The Rule of 72 And How It Helps
Posted on December 23, 2019
by Don Shaughnessy
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People don’t understand compound growth at an intuitive level so they need a tool to help them. The rule of 72 is such a tool.
Counting the doubles
You get a sense of exponential growth, compounding, if you understand the idea of doubles. How long until you have twice as much money.
It will help if you learn what the various powers of 2 are.
2^2 = 4, 2^3 = 8, 2^4 =16, 2^5 = 32 and so on. 2^10 = 1024, 2^20 = 1,048,576
Suppose you are watching the Antiques Road Show and someone brings in a treasure their great-grandparents bought in 1919 for $12. The price sticker is still on it. Maybe a painting by an unfamiliar artist. The appraiser is quite excited and after their normal education talk assesses its value at between $90,000 and $100,000. What is the annual rate of return on the $12 invesstment?
It must be pretty high $12 becomes $100,000 must be pretty unusual. But a 100 years is a long time too. Put a guess in your mind. High – maybe 25% or lower maybe 12%, you decide.
Counting the doubles leads to the solution. Suppose we use $96,000 as the value now. So the painting is worth 8,000 times cost.
We know 8 is three doubles and 1,000 is about 10 doubles, so 13 doubles altogether make 8,000. 2^13 is 8192. dividing 13 into 100 we know each double took 7.7 years.
The rule of 72
The rule says the rate of return is approximately 72 divided by the number of years it takes to double. So 72/7.7 = 9.35%. How close was your original guess? For many, not close at all.
The other use of the rule is to find how long it takes to double. it works the same way. 72 divided by yield = time to double.
If someone says 8% you know it will take 9 years to double your money.
All very nice, but the rule of 72 can help you understand the investment world a little.
Everything is about meaning
It doesn’t realy matter what you know until you know what it means. There is a risk in knowing facts that don’t connect to you life.
The meaning of the rule helps you understand things.
- The most important thing. The last double is worth as much as all of the doubles that came before. With our painting, each double took 100/13 = 7.7 years. So if jump back to the middle of 2011, and assume growth is constant, it would have been worth only $46,000. The key point. Your retirement plan will work the same way. Starting a little early will have a huge impact on where you end up. Or how much you must save.
- Income taxes matter – a lot. Taxes compound too, just like interest. If you pay tax at a marginal rate of 40%, 8% yield turns into 4.8%. At 8% you will double your money in 9 years. At 4.8% it takes about 15 years. So if you have 45 years to invest, you can have five doubles or three. If losing one double costs half the money then losing two costs three quarters of the money. Big loss. If you are missing 3/4 of the money and there is only one other player in the game, the government, they must have it. Managing your taxes, even a little, will provide a meaningful win for you.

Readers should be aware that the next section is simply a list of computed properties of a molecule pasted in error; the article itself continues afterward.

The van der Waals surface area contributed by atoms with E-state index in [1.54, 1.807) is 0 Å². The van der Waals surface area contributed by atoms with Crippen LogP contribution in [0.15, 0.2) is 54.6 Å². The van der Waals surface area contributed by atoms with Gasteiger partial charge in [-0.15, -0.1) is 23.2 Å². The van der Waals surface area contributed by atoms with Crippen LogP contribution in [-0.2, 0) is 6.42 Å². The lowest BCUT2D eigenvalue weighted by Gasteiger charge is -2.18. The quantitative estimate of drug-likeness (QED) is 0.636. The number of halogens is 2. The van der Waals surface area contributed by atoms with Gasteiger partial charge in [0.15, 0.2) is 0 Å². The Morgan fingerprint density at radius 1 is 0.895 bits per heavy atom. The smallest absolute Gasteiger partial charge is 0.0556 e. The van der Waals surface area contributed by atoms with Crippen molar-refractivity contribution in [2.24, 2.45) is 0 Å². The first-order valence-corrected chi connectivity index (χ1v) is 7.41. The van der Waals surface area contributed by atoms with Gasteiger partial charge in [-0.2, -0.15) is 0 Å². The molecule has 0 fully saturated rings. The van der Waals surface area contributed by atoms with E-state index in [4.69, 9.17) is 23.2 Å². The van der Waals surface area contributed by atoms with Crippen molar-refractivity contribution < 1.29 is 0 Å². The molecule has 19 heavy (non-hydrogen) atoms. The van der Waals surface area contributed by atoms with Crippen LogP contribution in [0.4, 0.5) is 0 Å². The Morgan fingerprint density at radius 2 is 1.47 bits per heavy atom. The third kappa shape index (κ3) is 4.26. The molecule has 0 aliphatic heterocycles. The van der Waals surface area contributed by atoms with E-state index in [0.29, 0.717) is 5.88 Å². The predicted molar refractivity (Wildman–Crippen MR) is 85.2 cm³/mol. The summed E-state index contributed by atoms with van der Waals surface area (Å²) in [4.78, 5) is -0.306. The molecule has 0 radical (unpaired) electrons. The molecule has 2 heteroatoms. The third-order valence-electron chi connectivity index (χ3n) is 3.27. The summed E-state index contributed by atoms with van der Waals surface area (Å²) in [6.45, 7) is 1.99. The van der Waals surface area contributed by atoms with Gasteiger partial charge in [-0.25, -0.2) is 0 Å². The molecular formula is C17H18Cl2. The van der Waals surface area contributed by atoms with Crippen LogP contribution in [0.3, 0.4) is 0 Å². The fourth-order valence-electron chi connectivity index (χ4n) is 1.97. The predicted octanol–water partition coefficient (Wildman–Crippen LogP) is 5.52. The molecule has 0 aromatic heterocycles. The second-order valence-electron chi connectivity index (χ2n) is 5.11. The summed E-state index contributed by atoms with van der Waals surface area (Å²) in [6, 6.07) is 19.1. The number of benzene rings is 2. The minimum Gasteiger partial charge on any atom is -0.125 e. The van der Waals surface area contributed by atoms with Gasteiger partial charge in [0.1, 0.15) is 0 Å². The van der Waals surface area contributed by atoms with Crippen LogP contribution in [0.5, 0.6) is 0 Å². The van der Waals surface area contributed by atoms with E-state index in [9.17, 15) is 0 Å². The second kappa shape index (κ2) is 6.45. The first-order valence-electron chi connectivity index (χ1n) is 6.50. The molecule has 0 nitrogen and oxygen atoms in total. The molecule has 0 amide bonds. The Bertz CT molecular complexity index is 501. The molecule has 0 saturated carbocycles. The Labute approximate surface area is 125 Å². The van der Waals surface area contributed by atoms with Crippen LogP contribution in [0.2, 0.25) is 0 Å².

- You can work out how long to halve something too. If it takes 8 years to double, it takes 8 years to halve the value too. Even low rates of deterioration turn out significant if there is a long time. Suppose your health begins to deteriorate at age 20 at 2% a year. You probably wouldn’t notice that each year, but at 70, you are at 36.4 % of where you were at 20. Maybe that’s about normal. But what if you worked at being healthy. No smoking, decent diet, a bit of exercise, moderate drinking, good driving, and all those things we pay no attention to day-to-day. Now the deterioration is 1.5% instead of 2%. Again you won’t notice it and you won’t notice the difference between 2% and 1.5%. But at 70, you’ll be at 47% of what you were at 20. About a third better.
- Time matters. The outcome is a function of three variables. Time, yield, and capital. The double your saving to get twice as much is easy to understand, but the other two don’t work like that. You will need to think about all three together. The results are often surprising. Take very long times and prepare to be amazed. In 2010, the estimate for the number of Christians in the world was 2.2 billion. In the year 33, we know there were at least 12 and likely more. Must have been that many for sure. What is the growth rate over the 1,977 years to 2010? 183,333,333 times as many. We know 2^20 is about 1.05 million and we know the other 174 times is between 2^7 = 128 and 2^8 = 256. So 27.5 doubles. Each one must have taken 71.9 years so the average growth rate of Christianity is about 1% annually. You get very large number if you have any growth at all for a very long time. The acutal rate of growth based on the outcome and start above is 1.009%. You could test yourself and assume there were 70 Christians in the beginning. The growth rate then is barely more than half of 1%. You could work it out.
It will work better for you if you understand rate of growth and time as a single idea. How many doubles. Work at a bit and pay no attention to graphs that are linear instead of logarithmic. Both these graphs describe 8% growth for 200 years.
While both graphs display the same information,The logarithmic graph more precisely tells the story of what happens at 8% over long periods.
We are not intuitive about exponential growth. Once you know that you can use tools like the log graphs and the rule of 72 to help you come to well reasoned positions.
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